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Does a Medical Power of Attorney need to be notarized in Indiana? Indiana law doesn't require you to have the document notarized. You must have at least one adult witness your signature.
Notarization or Witnessing Requirement Indiana law requires that you either sign your POA in the presence of a notary public or in the presence of two witnesses. Witnesses cannot be: someone you named as an agent or successor agent in the POA. someone who is granted some other power or benefit in the POA.
Ideally, patients will have created a durable power of attorney for health care. If a patient did not do this, state statutes specify which individuals can serve as surrogates; a current spouse typically is the first choice. Ideally, surrogates should use substituted judgment in making decisions.
Please note that Indiana law has very specific requirements for a Power of Attorney to be valid. The member's signature must be witnessed and attested to by a Notary Public. The Notary Public must also sign the document along with their printed name and the notarial seal.
Under Indiana durable power of attorney laws, the named individual (or "attorney-in-fact") is granted the ability to make decisions related to care, treatment, and whether to continue life support.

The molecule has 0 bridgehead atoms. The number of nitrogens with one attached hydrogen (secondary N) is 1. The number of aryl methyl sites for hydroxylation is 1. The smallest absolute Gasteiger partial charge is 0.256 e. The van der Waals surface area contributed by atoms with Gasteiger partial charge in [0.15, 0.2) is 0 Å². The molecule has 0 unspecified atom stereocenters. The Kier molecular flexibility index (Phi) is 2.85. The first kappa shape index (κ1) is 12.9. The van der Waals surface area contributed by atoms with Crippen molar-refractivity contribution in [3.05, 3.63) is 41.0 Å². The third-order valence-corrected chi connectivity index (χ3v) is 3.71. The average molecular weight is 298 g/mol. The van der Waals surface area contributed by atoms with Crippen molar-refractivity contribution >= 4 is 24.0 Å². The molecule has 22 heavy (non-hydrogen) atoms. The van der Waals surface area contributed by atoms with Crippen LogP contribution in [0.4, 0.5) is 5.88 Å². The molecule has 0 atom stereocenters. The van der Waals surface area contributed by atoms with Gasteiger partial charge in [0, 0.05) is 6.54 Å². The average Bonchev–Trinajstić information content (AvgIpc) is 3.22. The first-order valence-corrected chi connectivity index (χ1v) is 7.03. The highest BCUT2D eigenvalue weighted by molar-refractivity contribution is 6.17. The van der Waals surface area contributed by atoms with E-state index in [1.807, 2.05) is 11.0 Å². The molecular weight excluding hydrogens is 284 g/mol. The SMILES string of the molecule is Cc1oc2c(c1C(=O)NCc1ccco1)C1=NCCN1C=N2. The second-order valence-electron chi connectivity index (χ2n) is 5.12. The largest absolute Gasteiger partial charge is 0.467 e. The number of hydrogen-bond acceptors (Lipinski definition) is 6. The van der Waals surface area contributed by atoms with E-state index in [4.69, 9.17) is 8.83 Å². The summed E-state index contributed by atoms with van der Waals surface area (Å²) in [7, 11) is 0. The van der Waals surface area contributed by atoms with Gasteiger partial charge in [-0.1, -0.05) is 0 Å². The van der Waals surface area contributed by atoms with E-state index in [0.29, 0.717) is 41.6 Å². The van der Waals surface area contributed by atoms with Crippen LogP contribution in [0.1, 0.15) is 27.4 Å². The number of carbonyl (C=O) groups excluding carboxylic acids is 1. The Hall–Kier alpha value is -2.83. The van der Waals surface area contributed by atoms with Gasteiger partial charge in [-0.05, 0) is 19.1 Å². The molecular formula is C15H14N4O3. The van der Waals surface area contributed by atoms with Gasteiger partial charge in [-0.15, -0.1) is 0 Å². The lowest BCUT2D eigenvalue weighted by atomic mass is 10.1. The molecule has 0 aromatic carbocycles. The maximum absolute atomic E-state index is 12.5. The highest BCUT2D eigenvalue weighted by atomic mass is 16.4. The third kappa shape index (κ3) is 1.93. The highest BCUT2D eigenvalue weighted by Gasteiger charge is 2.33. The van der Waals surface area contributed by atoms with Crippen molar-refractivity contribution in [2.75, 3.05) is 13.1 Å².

People also ask

According to the new statute, the following individuals may make healthcare decisions for an incapacitated person, in order of priority: Spouse. Any adult child. Any parent.
The general consensus is that the minimum legal document retention time for most types of records should be at least six years, as this is the primary limitation period under the Limitation Act of 1980. Other legal documents, on the other hand, must be retained for a period of at least 15 years or more.
Under Indiana law, the person granting the power of attorney must sign the document. The agent is not required to sign the power of attorney, although doing so is recommended. The signatures must be witnessed and notarized.
Notarization or Witnessing Requirement Indiana law requires that you either sign your POA in the presence of a notary public or in the presence of two witnesses. Witnesses cannot be: someone you named as an agent or successor agent in the POA.
Indiana Code § 16-36 allows any member of your immediate family (meaning your spouse, parent, adult child, brother, or sister) or a person appointed by a court to make the choice for you.

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